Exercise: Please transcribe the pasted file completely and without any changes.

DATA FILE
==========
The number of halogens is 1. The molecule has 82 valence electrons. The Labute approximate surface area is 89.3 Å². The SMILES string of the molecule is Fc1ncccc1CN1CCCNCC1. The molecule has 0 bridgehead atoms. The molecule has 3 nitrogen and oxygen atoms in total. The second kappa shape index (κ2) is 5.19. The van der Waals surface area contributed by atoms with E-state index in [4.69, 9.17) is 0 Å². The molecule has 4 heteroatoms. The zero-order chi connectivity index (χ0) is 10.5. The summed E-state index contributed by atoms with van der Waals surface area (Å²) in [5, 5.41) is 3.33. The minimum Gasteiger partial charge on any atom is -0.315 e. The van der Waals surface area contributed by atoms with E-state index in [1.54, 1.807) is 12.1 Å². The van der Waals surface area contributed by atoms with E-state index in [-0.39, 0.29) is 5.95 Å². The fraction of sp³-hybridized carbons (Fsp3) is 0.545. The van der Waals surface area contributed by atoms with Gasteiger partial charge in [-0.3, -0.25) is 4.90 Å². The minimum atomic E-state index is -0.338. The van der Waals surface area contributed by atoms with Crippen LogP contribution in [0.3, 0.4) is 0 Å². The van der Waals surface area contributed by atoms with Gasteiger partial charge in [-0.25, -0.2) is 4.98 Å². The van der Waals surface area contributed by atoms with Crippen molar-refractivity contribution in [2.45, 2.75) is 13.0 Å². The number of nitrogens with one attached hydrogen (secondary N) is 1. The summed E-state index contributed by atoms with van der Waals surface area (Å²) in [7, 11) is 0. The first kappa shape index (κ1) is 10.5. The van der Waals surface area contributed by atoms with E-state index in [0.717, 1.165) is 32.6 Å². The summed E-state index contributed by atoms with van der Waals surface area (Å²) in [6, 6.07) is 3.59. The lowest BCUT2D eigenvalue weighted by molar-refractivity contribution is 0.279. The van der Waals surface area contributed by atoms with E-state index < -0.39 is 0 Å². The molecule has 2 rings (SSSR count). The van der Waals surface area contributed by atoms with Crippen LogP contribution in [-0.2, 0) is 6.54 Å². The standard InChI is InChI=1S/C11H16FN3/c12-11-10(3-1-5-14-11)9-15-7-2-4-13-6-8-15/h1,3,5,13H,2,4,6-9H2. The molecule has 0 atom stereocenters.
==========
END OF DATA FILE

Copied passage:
The number of halogens is 1. The molecule has 82 valence electrons. The Labute approximate surface area is 89.3 Å². The SMILES string of the molecule is Fc1ncccc1CN1CCCNCC1. The molecule has 0 bridgehead atoms. The molecule has 3 nitrogen and oxygen atoms in total. The second kappa shape index (κ2) is 5.19. The van der Waals surface area contributed by atoms with E-state index in [4.69, 9.17) is 0 Å². The molecule has 4 heteroatoms. The zero-order chi connectivity index (χ0) is 10.5. The summed E-state index contributed by atoms with van der Waals surface area (Å²) in [5, 5.41) is 3.33. The minimum Gasteiger partial charge on any atom is -0.315 e. The van der Waals surface area contributed by atoms with E-state index in [1.54, 1.807) is 12.1 Å². The van der Waals surface area contributed by atoms with E-state index in [-0.39, 0.29) is 5.95 Å². The fraction of sp³-hybridized carbons (Fsp3) is 0.545. The van der Waals surface area contributed by atoms with Gasteiger partial charge in [-0.3, -0.25) is 4.90 Å². The minimum atomic E-state index is -0.338. The van der Waals surface area contributed by atoms with Crippen LogP contribution in [0.3, 0.4) is 0 Å². The van der Waals surface area contributed by atoms with Gasteiger partial charge in [-0.25, -0.2) is 4.98 Å². The van der Waals surface area contributed by atoms with Crippen molar-refractivity contribution in [2.45, 2.75) is 13.0 Å². The number of nitrogens with one attached hydrogen (secondary N) is 1. The summed E-state index contributed by atoms with van der Waals surface area (Å²) in [7, 11) is 0. The first kappa shape index (κ1) is 10.5. The van der Waals surface area contributed by atoms with E-state index in [0.717, 1.165) is 32.6 Å². The summed E-state index contributed by atoms with van der Waals surface area (Å²) in [6, 6.07) is 3.59. The lowest BCUT2D eigenvalue weighted by molar-refractivity contribution is 0.279. The van der Waals surface area contributed by atoms with E-state index < -0.39 is 0 Å². The molecule has 2 rings (SSSR count). The van der Waals surface area contributed by atoms with Crippen LogP contribution in [-0.2, 0) is 6.54 Å². The standard InChI is InChI=1S/C11H16FN3/c12-11-10(3-1-5-14-11)9-15-7-2-4-13-6-8-15/h1,3,5,13H,2,4,6-9H2. The molecule has 0 atom stereocenters.